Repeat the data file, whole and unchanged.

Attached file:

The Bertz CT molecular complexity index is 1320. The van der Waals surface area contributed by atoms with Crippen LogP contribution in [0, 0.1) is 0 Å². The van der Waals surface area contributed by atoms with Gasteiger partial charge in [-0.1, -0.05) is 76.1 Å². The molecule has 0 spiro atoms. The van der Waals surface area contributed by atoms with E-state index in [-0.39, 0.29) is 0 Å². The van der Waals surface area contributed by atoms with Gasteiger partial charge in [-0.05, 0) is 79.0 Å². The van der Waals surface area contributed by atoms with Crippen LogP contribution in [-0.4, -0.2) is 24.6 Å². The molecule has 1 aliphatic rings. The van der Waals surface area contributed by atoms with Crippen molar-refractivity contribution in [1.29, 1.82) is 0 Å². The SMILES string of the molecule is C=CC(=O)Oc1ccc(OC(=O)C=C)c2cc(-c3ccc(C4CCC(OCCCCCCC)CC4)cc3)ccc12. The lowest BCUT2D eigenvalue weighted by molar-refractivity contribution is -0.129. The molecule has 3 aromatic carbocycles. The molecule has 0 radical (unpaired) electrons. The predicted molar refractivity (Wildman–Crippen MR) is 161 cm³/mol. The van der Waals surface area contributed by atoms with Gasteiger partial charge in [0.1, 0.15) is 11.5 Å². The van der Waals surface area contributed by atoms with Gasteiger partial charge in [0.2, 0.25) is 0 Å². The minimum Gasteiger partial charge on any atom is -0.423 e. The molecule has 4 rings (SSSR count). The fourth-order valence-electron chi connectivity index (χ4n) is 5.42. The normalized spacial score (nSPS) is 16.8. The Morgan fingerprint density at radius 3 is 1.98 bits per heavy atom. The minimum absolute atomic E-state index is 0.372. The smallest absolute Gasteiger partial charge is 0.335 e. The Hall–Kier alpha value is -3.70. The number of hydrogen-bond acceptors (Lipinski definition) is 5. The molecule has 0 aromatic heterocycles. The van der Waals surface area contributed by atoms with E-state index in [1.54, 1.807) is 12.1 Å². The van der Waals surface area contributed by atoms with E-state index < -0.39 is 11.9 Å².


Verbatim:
The Bertz CT molecular complexity index is 1320. The van der Waals surface area contributed by atoms with Crippen LogP contribution in [0, 0.1) is 0 Å². The van der Waals surface area contributed by atoms with Gasteiger partial charge in [-0.1, -0.05) is 76.1 Å². The molecule has 0 spiro atoms. The van der Waals surface area contributed by atoms with E-state index in [-0.39, 0.29) is 0 Å². The van der Waals surface area contributed by atoms with Gasteiger partial charge in [-0.05, 0) is 79.0 Å². The van der Waals surface area contributed by atoms with Crippen LogP contribution in [-0.4, -0.2) is 24.6 Å². The molecule has 1 aliphatic rings. The van der Waals surface area contributed by atoms with Crippen molar-refractivity contribution in [1.29, 1.82) is 0 Å². The SMILES string of the molecule is C=CC(=O)Oc1ccc(OC(=O)C=C)c2cc(-c3ccc(C4CCC(OCCCCCCC)CC4)cc3)ccc12. The lowest BCUT2D eigenvalue weighted by molar-refractivity contribution is -0.129. The molecule has 3 aromatic carbocycles. The molecule has 0 radical (unpaired) electrons. The predicted molar refractivity (Wildman–Crippen MR) is 161 cm³/mol. The van der Waals surface area contributed by atoms with Gasteiger partial charge in [0.1, 0.15) is 11.5 Å². The van der Waals surface area contributed by atoms with Gasteiger partial charge in [0.2, 0.25) is 0 Å². The minimum Gasteiger partial charge on any atom is -0.423 e. The molecule has 4 rings (SSSR count). The fourth-order valence-electron chi connectivity index (χ4n) is 5.42. The normalized spacial score (nSPS) is 16.8. The Morgan fingerprint density at radius 3 is 1.98 bits per heavy atom. The minimum absolute atomic E-state index is 0.372. The smallest absolute Gasteiger partial charge is 0.335 e. The Hall–Kier alpha value is -3.70. The number of hydrogen-bond acceptors (Lipinski definition) is 5. The molecule has 0 aromatic heterocycles. The van der Waals surface area contributed by atoms with E-state index in [1.54, 1.807) is 12.1 Å². The van der Waals surface area contributed by atoms with E-state index < -0.39 is 11.9 Å².